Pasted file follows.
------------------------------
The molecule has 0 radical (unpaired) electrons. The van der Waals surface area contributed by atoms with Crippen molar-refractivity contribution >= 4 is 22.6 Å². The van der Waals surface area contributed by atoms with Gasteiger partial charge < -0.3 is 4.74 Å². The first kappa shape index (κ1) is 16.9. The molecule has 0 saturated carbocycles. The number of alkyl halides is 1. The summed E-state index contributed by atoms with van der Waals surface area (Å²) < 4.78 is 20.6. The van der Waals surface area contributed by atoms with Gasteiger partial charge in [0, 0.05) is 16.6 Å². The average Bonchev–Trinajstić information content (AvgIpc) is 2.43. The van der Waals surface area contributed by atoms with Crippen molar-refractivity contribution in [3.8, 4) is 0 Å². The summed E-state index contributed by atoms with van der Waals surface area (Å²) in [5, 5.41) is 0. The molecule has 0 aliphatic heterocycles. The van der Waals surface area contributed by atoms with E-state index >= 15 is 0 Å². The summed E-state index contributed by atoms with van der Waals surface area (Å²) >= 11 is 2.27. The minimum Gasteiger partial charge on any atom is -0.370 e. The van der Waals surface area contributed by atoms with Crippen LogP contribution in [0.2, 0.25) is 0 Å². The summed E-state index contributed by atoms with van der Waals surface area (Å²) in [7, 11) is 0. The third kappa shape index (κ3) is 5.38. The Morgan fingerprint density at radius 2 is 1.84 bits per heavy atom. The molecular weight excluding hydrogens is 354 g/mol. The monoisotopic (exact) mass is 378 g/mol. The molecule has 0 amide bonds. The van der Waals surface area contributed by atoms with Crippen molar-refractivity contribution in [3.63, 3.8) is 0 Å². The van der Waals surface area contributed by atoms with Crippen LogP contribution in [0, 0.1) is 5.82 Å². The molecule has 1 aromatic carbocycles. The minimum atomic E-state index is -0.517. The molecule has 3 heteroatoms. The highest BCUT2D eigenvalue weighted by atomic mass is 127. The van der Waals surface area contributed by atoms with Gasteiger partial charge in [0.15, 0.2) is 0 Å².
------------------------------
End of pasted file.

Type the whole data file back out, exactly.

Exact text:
The molecule has 0 radical (unpaired) electrons. The van der Waals surface area contributed by atoms with Crippen molar-refractivity contribution >= 4 is 22.6 Å². The van der Waals surface area contributed by atoms with Gasteiger partial charge < -0.3 is 4.74 Å². The first kappa shape index (κ1) is 16.9. The molecule has 0 saturated carbocycles. The number of alkyl halides is 1. The summed E-state index contributed by atoms with van der Waals surface area (Å²) < 4.78 is 20.6. The van der Waals surface area contributed by atoms with Gasteiger partial charge in [0, 0.05) is 16.6 Å². The average Bonchev–Trinajstić information content (AvgIpc) is 2.43. The van der Waals surface area contributed by atoms with Crippen molar-refractivity contribution in [3.8, 4) is 0 Å². The summed E-state index contributed by atoms with van der Waals surface area (Å²) in [5, 5.41) is 0. The molecule has 0 aliphatic heterocycles. The van der Waals surface area contributed by atoms with E-state index >= 15 is 0 Å². The summed E-state index contributed by atoms with van der Waals surface area (Å²) >= 11 is 2.27. The minimum Gasteiger partial charge on any atom is -0.370 e. The van der Waals surface area contributed by atoms with Crippen LogP contribution in [0.2, 0.25) is 0 Å². The summed E-state index contributed by atoms with van der Waals surface area (Å²) in [7, 11) is 0. The third kappa shape index (κ3) is 5.38. The Morgan fingerprint density at radius 2 is 1.84 bits per heavy atom. The molecular weight excluding hydrogens is 354 g/mol. The monoisotopic (exact) mass is 378 g/mol. The molecule has 0 amide bonds. The van der Waals surface area contributed by atoms with Crippen molar-refractivity contribution in [3.63, 3.8) is 0 Å². The van der Waals surface area contributed by atoms with Crippen LogP contribution in [0, 0.1) is 5.82 Å². The molecule has 1 aromatic carbocycles. The minimum atomic E-state index is -0.517. The molecule has 3 heteroatoms. The highest BCUT2D eigenvalue weighted by atomic mass is 127. The van der Waals surface area contributed by atoms with Gasteiger partial charge in [0.15, 0.2) is 0 Å².